Mr. KING. I spoke to the Senator
Mr. XORBECK. The amendments that the Senator and I agreed upon were adopted.
Mr. KING. Those were adopted?
Mr. XORBECK. Yes; they were adopted the other night.
The PRESIDENT pro tempore. Is there objection? The Chair hears none.
The Senate, as in Committee of the Whole, resumed the consideration of the bill (H. It. 10159) granting pensions and increase of pensions to widows and former widows of certain soldiers, sailors, and marines of the Civil War, and for other purposes.
The PRESIDENT pro tempore. This bill has been heretofore considered, and the amendments agreed to.
The bill was rejwrted to the Senate as amended, and the amendments were concurred in.
The amendments were ordered to be engrossed, and the bill to be-read a third time.
The bill was read the third time, and passed.
BILLS, ETC., PASSED OVER
The bill (S. 2787) providing for the appointment of governors of the non-Christian Provinces in the Philippine Islands by the, Governor General without the consent of the Philippine Senate was announced as next in order.
Mr. LA FOLLETTE. Let that go over.
Mr. BINUHAM. Mr. President, this bill will lead to protracted debate. I therefore ask that it go over.
The PRESIDENT pro tempore. The bill will be passed over.
The joint resolution (S. J. Res. 1) proposing an amendment to the Constitution of the United States prohibiting war was announced as next in order.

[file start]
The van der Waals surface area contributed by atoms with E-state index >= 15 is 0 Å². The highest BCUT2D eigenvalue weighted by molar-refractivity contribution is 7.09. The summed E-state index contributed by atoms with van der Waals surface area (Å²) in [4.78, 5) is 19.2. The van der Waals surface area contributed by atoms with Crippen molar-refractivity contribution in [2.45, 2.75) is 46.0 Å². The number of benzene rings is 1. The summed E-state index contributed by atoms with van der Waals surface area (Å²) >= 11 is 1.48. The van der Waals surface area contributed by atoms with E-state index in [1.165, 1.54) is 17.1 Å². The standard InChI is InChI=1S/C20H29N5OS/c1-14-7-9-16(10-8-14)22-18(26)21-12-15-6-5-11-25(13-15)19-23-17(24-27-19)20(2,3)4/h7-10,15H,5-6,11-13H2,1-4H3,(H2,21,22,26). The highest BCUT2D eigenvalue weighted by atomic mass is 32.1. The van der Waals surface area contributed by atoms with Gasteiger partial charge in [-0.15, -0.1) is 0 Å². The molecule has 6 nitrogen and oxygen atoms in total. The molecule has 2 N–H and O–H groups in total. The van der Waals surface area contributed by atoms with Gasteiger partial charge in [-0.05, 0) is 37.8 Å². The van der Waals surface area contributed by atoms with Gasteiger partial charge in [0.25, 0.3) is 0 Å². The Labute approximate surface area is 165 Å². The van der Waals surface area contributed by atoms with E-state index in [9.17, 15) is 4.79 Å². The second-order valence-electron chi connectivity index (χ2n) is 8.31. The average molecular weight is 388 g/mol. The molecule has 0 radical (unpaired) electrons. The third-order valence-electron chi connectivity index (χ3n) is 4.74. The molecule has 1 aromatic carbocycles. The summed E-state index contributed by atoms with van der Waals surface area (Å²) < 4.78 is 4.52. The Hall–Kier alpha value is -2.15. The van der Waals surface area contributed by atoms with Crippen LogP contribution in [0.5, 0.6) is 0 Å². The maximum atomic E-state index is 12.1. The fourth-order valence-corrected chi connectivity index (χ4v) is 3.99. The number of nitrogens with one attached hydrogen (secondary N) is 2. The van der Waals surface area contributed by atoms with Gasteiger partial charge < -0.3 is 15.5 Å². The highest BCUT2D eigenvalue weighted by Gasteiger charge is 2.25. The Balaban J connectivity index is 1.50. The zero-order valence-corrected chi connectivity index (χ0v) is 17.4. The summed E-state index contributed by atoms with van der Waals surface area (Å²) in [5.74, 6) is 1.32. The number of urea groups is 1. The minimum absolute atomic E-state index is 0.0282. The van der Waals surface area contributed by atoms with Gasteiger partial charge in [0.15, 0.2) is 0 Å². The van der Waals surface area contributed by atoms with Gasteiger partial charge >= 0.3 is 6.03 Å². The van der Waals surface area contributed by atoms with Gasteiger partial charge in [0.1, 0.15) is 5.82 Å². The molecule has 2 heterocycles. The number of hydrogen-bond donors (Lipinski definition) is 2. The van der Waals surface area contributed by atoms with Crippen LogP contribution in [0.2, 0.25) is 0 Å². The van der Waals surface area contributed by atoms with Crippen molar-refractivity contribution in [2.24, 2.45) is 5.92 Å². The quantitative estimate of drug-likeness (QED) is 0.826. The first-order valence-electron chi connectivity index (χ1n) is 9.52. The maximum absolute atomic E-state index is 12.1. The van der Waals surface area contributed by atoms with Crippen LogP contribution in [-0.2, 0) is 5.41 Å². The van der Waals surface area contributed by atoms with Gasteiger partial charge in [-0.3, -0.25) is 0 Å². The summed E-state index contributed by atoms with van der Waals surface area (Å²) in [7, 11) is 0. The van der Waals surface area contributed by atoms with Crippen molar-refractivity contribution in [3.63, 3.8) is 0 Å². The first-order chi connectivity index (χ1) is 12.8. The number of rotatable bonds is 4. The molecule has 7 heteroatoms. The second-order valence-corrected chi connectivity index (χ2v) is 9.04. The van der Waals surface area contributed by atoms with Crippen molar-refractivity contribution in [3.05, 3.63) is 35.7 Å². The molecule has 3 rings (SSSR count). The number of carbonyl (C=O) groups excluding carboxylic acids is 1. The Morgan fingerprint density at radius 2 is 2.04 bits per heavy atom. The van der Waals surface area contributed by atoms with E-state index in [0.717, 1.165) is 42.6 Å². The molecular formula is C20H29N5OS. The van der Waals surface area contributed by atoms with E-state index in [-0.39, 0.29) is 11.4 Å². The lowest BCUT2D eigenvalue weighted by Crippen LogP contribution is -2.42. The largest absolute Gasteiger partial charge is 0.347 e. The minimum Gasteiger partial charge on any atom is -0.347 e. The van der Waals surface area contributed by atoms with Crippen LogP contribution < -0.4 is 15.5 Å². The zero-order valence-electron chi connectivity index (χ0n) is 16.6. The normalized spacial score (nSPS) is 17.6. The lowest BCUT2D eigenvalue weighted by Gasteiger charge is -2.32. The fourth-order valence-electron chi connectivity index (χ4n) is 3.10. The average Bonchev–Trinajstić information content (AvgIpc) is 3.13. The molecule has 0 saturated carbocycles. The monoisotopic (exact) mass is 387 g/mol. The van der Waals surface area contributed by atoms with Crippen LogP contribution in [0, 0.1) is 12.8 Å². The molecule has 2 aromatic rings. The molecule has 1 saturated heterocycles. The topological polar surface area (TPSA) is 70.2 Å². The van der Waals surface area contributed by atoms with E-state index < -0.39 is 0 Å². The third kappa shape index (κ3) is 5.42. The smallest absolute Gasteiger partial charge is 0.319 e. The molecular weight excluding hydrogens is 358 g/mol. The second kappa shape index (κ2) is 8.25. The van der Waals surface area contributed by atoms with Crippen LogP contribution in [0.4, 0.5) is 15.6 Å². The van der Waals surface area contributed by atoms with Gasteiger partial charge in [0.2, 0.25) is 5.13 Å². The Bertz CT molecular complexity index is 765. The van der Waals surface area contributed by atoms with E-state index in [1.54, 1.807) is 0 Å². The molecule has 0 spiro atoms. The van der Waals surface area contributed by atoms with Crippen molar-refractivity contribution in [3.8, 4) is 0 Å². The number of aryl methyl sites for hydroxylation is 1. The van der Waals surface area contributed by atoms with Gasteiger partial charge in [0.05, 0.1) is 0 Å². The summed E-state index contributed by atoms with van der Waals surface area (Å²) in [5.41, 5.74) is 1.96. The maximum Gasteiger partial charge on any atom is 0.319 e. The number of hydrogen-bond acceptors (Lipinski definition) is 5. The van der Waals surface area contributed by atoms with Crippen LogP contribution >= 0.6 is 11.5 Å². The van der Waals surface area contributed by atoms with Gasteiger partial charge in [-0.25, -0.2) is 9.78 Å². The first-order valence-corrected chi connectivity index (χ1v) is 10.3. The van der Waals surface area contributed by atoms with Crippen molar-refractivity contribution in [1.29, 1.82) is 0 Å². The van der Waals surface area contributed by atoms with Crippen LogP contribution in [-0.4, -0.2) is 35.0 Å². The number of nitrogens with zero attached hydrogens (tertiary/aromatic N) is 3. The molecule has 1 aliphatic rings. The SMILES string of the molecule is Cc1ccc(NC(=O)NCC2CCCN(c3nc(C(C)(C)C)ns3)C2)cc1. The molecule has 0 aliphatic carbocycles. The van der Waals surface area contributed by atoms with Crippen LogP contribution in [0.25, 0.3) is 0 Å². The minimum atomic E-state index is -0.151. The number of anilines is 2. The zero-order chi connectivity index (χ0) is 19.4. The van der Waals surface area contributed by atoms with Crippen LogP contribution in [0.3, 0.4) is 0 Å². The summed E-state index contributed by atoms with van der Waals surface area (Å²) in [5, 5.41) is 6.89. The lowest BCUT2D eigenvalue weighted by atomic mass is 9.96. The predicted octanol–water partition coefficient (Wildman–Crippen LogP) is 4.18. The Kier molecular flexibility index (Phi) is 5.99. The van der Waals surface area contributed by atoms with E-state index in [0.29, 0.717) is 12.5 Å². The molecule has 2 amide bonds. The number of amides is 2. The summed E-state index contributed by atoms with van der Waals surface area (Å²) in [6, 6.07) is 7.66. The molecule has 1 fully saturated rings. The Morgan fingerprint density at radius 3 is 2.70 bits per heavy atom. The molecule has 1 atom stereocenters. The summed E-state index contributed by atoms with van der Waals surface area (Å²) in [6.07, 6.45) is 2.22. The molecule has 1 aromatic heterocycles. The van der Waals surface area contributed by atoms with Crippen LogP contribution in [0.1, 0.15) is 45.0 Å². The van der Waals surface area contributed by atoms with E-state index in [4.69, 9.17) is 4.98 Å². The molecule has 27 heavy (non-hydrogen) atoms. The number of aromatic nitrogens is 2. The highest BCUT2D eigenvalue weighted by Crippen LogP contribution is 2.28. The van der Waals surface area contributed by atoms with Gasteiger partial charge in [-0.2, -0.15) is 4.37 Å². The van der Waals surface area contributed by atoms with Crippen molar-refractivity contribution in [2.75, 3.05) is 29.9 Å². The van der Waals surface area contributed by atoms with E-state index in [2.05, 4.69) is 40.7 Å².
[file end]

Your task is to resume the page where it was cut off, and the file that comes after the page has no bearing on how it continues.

The PRESIDENT pro tempore. This joint resolution Is reported adversely.
Mr. BRUCE. Let it go over.
The PRESIDENT pro tempore. The joint resolution will be passed over.
The bill (S. 2149) authorizing and directing the Secretary of Agriculture to investigate all phases of crop insurance was announced as next in order.
Mr. McNARY. I ask that that go over without prejudice.
The PRESIDENT pro tempore. The bill will be passed over.
The bill (S. 1414) for the prevention and removal of obstructions and burdens upon interstate commerce in cottonseed oil by regulating transactions on future exchanges, and for other purposes, was announced as next in order.
Mr. COPELAND. Mr. President, I have an understanding with the Senator from Texas [Mr. Mayfielu] about this bill, and ask that it go ever.
The PRESIDENT pro tempore. The bill will be passed over.
CLASSIFICATION OF SERVICE POSTMASTERS
Tlie bill (S. 172S) placing service postmasters in the classified service was announced as next in order.
Mr. BLEASE. Let that go over.
Mr. BRUCE. Mr. President, I move that the bill be tiiken up for consideration, notwithstanding tlie objection.
Mr. KING. There will be some debate.
The PRESIDENT pro tempore. The question is on the motion of the Senator from Maryland. [Putting the question.] By the sound, the ayes seem to have it.
Mr. LA FOLLETTE. I call for a division.
Mr. REED of Pennsylvania. Let us have the yeas and nays.
The ye;is and nay.s were ordered, and the Chief Clerk proceeded to call the roll.
Mr. BRATTON (when his name was called). I have a pair with the junior Senator from Indiana [Mr. Robinson]. During his absence, and not knowing how he would vote, I withhold my vote.
Mr. CURTIS (when his name was called). I have a general pair with the Senator from Arkansas [Mr. Rohinson], who is absent. I do not know how he would vote, and therefore withhold my vote.
Mr. FESS (when his name was called). I have a pair with the senior Senator from Tennessee [Mr. Mckellak]. Not knowing how lie would vote, I withhold my vote.
Mr. ASHURST (when Mr. Mayhem's name was called). My colleague the junior Senator from Arizona [Mr. Hayden] is absent on imiKirtant official business. If he were present, he would Vote '' nay."